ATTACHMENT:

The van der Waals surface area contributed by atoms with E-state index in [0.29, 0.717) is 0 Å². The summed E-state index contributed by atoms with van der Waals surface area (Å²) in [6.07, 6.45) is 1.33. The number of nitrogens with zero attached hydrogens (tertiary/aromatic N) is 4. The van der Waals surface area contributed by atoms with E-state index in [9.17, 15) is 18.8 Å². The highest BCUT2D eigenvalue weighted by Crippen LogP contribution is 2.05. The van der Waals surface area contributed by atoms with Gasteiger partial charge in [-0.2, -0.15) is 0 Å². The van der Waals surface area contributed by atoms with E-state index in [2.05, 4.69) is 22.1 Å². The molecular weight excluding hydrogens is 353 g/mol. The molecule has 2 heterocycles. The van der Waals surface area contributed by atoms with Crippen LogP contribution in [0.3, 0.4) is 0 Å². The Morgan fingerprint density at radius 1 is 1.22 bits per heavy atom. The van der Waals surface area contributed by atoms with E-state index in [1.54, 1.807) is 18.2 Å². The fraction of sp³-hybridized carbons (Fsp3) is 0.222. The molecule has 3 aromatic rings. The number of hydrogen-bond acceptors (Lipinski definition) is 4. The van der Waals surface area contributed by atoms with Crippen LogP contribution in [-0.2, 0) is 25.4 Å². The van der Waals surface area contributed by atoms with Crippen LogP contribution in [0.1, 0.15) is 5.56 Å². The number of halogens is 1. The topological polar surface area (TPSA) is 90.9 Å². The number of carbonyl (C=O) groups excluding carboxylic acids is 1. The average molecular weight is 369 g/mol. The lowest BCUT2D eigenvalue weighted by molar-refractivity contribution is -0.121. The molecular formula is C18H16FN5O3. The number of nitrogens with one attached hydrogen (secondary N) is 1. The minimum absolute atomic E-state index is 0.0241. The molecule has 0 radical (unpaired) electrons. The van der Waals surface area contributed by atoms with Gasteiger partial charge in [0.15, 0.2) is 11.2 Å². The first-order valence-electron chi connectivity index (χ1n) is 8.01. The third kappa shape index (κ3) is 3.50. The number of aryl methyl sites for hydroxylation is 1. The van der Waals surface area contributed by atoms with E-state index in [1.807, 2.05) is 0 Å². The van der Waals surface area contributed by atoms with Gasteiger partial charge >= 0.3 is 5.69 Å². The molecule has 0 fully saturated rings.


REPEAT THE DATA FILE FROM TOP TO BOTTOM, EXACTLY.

The van der Waals surface area contributed by atoms with E-state index in [0.29, 0.717) is 0 Å². The summed E-state index contributed by atoms with van der Waals surface area (Å²) in [6.07, 6.45) is 1.33. The number of nitrogens with zero attached hydrogens (tertiary/aromatic N) is 4. The van der Waals surface area contributed by atoms with E-state index in [9.17, 15) is 18.8 Å². The highest BCUT2D eigenvalue weighted by Crippen LogP contribution is 2.05. The van der Waals surface area contributed by atoms with Gasteiger partial charge in [-0.2, -0.15) is 0 Å². The van der Waals surface area contributed by atoms with E-state index in [2.05, 4.69) is 22.1 Å². The molecular weight excluding hydrogens is 353 g/mol. The molecule has 2 heterocycles. The van der Waals surface area contributed by atoms with Crippen LogP contribution in [0.3, 0.4) is 0 Å². The Morgan fingerprint density at radius 1 is 1.22 bits per heavy atom. The van der Waals surface area contributed by atoms with E-state index in [1.54, 1.807) is 18.2 Å². The fraction of sp³-hybridized carbons (Fsp3) is 0.222. The molecule has 3 aromatic rings. The number of hydrogen-bond acceptors (Lipinski definition) is 4. The van der Waals surface area contributed by atoms with Crippen LogP contribution in [-0.2, 0) is 25.4 Å². The van der Waals surface area contributed by atoms with Crippen LogP contribution in [0.1, 0.15) is 5.56 Å². The number of halogens is 1. The topological polar surface area (TPSA) is 90.9 Å². The number of carbonyl (C=O) groups excluding carboxylic acids is 1. The average molecular weight is 369 g/mol. The lowest BCUT2D eigenvalue weighted by molar-refractivity contribution is -0.121. The molecular formula is C18H16FN5O3. The number of nitrogens with one attached hydrogen (secondary N) is 1. The minimum absolute atomic E-state index is 0.0241. The molecule has 0 radical (unpaired) electrons. The van der Waals surface area contributed by atoms with Gasteiger partial charge in [0.15, 0.2) is 11.2 Å². The first-order valence-electron chi connectivity index (χ1n) is 8.01. The third kappa shape index (κ3) is 3.50. The number of aryl methyl sites for hydroxylation is 1. The van der Waals surface area contributed by atoms with E-state index in [1.807, 2.05) is 0 Å². The van der Waals surface area contributed by atoms with Gasteiger partial charge >= 0.3 is 5.69 Å². The molecule has 0 fully saturated rings.